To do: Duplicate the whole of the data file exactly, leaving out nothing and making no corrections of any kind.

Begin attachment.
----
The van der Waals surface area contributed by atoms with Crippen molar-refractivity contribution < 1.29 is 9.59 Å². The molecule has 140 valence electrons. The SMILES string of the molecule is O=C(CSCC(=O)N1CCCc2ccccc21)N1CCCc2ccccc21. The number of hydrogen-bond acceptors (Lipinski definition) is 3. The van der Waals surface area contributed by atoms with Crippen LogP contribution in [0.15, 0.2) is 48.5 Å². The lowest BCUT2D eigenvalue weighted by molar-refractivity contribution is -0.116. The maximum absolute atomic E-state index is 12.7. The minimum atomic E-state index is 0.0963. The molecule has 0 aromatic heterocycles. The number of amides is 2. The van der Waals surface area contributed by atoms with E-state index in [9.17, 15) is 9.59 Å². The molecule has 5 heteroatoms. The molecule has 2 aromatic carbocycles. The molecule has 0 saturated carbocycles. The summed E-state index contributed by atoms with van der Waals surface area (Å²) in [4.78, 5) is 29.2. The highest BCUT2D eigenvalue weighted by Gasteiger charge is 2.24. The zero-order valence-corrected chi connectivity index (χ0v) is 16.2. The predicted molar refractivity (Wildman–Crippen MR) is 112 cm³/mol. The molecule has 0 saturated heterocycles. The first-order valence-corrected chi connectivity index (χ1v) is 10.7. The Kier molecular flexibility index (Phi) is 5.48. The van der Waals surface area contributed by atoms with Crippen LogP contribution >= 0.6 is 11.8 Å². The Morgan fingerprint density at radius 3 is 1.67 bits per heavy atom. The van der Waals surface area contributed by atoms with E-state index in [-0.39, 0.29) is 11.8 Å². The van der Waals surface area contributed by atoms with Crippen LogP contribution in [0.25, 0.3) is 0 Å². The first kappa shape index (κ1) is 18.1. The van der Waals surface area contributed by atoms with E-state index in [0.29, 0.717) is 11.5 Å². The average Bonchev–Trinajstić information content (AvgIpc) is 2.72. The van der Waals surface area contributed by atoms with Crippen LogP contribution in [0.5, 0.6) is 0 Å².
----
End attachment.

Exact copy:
The van der Waals surface area contributed by atoms with Crippen molar-refractivity contribution < 1.29 is 9.59 Å². The molecule has 140 valence electrons. The SMILES string of the molecule is O=C(CSCC(=O)N1CCCc2ccccc21)N1CCCc2ccccc21. The number of hydrogen-bond acceptors (Lipinski definition) is 3. The van der Waals surface area contributed by atoms with Crippen LogP contribution in [0.15, 0.2) is 48.5 Å². The lowest BCUT2D eigenvalue weighted by molar-refractivity contribution is -0.116. The maximum absolute atomic E-state index is 12.7. The minimum atomic E-state index is 0.0963. The molecule has 0 aromatic heterocycles. The number of amides is 2. The van der Waals surface area contributed by atoms with E-state index in [9.17, 15) is 9.59 Å². The molecule has 5 heteroatoms. The molecule has 2 aromatic carbocycles. The molecule has 0 saturated carbocycles. The summed E-state index contributed by atoms with van der Waals surface area (Å²) in [4.78, 5) is 29.2. The highest BCUT2D eigenvalue weighted by Gasteiger charge is 2.24. The zero-order valence-corrected chi connectivity index (χ0v) is 16.2. The predicted molar refractivity (Wildman–Crippen MR) is 112 cm³/mol. The molecule has 0 saturated heterocycles. The first-order valence-corrected chi connectivity index (χ1v) is 10.7. The Kier molecular flexibility index (Phi) is 5.48. The van der Waals surface area contributed by atoms with Crippen LogP contribution >= 0.6 is 11.8 Å². The Morgan fingerprint density at radius 3 is 1.67 bits per heavy atom. The van der Waals surface area contributed by atoms with E-state index in [-0.39, 0.29) is 11.8 Å². The van der Waals surface area contributed by atoms with Crippen LogP contribution in [0.25, 0.3) is 0 Å². The first kappa shape index (κ1) is 18.1. The van der Waals surface area contributed by atoms with E-state index in [0.29, 0.717) is 11.5 Å². The average Bonchev–Trinajstić information content (AvgIpc) is 2.72. The van der Waals surface area contributed by atoms with Crippen LogP contribution in [0.5, 0.6) is 0 Å².